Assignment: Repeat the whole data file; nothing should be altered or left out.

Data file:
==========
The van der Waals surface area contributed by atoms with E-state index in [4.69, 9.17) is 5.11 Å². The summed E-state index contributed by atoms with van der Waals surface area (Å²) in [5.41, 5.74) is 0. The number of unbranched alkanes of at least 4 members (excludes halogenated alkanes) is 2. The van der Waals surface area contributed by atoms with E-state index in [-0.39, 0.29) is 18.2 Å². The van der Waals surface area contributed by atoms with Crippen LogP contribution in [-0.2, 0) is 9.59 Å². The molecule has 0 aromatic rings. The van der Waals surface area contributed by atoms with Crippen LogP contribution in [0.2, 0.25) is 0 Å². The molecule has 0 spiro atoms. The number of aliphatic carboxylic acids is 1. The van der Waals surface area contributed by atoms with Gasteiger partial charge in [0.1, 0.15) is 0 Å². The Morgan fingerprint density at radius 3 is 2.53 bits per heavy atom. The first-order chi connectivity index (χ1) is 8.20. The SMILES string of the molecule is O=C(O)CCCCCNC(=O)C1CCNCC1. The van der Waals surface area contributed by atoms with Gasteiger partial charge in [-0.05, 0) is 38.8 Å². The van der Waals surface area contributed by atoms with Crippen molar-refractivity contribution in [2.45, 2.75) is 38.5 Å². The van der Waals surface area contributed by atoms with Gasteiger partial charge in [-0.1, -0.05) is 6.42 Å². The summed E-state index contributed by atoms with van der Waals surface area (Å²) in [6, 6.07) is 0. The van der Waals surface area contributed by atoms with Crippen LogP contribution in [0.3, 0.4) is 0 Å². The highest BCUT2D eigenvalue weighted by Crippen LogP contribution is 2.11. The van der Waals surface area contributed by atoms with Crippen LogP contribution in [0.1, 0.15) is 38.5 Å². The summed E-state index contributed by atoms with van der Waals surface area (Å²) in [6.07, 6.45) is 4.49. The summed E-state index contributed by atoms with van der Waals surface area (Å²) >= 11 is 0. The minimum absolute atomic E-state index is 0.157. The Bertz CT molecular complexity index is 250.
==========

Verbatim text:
The van der Waals surface area contributed by atoms with E-state index in [4.69, 9.17) is 5.11 Å². The summed E-state index contributed by atoms with van der Waals surface area (Å²) in [5.41, 5.74) is 0. The number of unbranched alkanes of at least 4 members (excludes halogenated alkanes) is 2. The van der Waals surface area contributed by atoms with E-state index in [-0.39, 0.29) is 18.2 Å². The van der Waals surface area contributed by atoms with Crippen LogP contribution in [-0.2, 0) is 9.59 Å². The molecule has 0 aromatic rings. The van der Waals surface area contributed by atoms with Crippen LogP contribution in [0.2, 0.25) is 0 Å². The molecule has 0 spiro atoms. The number of aliphatic carboxylic acids is 1. The van der Waals surface area contributed by atoms with Gasteiger partial charge in [0.1, 0.15) is 0 Å². The Morgan fingerprint density at radius 3 is 2.53 bits per heavy atom. The first-order chi connectivity index (χ1) is 8.20. The SMILES string of the molecule is O=C(O)CCCCCNC(=O)C1CCNCC1. The van der Waals surface area contributed by atoms with Gasteiger partial charge in [-0.05, 0) is 38.8 Å². The van der Waals surface area contributed by atoms with Crippen molar-refractivity contribution in [2.45, 2.75) is 38.5 Å². The van der Waals surface area contributed by atoms with Gasteiger partial charge in [-0.1, -0.05) is 6.42 Å². The summed E-state index contributed by atoms with van der Waals surface area (Å²) in [6, 6.07) is 0. The van der Waals surface area contributed by atoms with Crippen LogP contribution in [0.3, 0.4) is 0 Å². The highest BCUT2D eigenvalue weighted by Crippen LogP contribution is 2.11. The van der Waals surface area contributed by atoms with Crippen LogP contribution in [0.1, 0.15) is 38.5 Å². The summed E-state index contributed by atoms with van der Waals surface area (Å²) in [6.07, 6.45) is 4.49. The summed E-state index contributed by atoms with van der Waals surface area (Å²) >= 11 is 0. The minimum absolute atomic E-state index is 0.157. The Bertz CT molecular complexity index is 250.